India is the world’s second-largest importer of gold after China.
India’s gold import bill was up 12% in 2015 reaching $35 billion. 2016 final numbers are expected to come in at about the same rate, although a sharp drop in demand during December — said to be due to Prime Minister Narendra Modi’s move to scrap 500- and 1,000-rupee banknotes as a “demonetization” crackdown on corruption and tax evasion — is said to have hit the largely cash-facilitated gold jewellery market hard in the short term.
Even so, Gold imports are a considerable burden on India’s balance of payments coming second only to oil in the demand it puts on India’s foreign exchange reserves. India imports 900 to 1,000 metric tons per year, but local gold output is just 2 to 3 mt per year. In the same way that the Indian government has encouraged onshore and offshore oil exploration, you would expect indigenous gold mining would be an industry the government actively encourages.
Although India has mines that go back more than 120 years, its annual gold production is miniscule. According to an article in the Hindu times that could be about to change. The Kolar gold field was forced to close in 2001 due to mounting losses at operator Bharat Gold. The state-owned company had been mining the Kolar reserves since independence in 1947 but the mines are deep — down to 3 kilometers — and Bharat was operating with outmoded technology and a large, unproductive legacy workforce. But Mineral Exploration Corp. estimates show reserves to be worth $1.17 billion in the mines, with another $880.28 million in gold-bearing deposits estimated to be left over in residual dumps from previous mining operations.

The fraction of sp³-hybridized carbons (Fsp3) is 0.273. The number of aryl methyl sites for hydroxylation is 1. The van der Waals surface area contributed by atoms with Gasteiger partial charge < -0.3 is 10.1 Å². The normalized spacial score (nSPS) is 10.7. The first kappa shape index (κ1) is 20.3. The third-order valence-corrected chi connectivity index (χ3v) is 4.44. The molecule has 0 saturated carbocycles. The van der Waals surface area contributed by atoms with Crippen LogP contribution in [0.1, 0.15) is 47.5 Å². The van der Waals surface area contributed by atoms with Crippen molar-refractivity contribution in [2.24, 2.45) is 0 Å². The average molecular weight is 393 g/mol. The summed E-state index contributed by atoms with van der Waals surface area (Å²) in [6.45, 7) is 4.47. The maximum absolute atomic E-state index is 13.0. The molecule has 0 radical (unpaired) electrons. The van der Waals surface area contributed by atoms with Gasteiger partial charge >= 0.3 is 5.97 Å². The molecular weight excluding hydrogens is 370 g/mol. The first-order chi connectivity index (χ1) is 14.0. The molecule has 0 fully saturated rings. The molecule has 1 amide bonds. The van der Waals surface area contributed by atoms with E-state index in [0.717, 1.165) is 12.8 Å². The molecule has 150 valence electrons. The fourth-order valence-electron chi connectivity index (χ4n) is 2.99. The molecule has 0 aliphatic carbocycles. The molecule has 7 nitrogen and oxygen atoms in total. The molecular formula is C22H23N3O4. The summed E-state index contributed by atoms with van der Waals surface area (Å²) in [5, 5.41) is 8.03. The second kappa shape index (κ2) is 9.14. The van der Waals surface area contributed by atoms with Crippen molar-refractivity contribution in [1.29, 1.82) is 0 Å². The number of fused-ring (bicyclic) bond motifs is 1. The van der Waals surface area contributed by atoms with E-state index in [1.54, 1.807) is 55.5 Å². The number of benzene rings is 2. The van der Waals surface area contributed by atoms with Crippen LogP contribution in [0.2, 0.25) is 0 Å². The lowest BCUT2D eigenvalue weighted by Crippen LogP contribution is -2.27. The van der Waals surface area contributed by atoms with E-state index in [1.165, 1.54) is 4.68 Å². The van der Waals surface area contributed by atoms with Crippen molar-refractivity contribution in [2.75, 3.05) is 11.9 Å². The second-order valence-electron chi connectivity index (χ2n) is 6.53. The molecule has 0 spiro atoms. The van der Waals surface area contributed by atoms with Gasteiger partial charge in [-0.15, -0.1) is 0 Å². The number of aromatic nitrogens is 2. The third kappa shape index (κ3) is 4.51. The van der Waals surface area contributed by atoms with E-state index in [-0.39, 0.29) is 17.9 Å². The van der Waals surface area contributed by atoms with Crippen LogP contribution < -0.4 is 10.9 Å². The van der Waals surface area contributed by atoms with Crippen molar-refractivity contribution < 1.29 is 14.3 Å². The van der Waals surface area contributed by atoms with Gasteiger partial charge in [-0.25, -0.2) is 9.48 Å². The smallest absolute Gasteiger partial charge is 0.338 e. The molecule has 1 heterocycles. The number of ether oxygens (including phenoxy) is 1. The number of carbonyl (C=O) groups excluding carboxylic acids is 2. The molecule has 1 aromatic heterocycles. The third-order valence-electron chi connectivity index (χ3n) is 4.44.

It is debatable whether state-owned Bharat gold has the expertise to economically exploit such deep and relatively low-grade reserves, but established global miners such as Vedanta may hold more potential. In February 2016, the firm became the first private company to successfully bid for a gold mine in India — the Baghmara gold mine in Chhattisgarh — a mine with potential gold reserves of 2.7 mt of contained metal. Sure, that’s a fraction of Kolar’s 35-mt potential but a good start for a firm of Vedanta’s standing to start in India’s gold mining sector.
India is never likely to rival South Africa, Canada or Australia as a gold miner, but that’s not the point. Any contribution to the domestic market will lessen the impact gold imports have on the country’s balance of payments. With domestic reserves estimated at over 100 mt there appears to be scope, with the right state and government backing, for miners to reduce some of those imports and create domestic employment.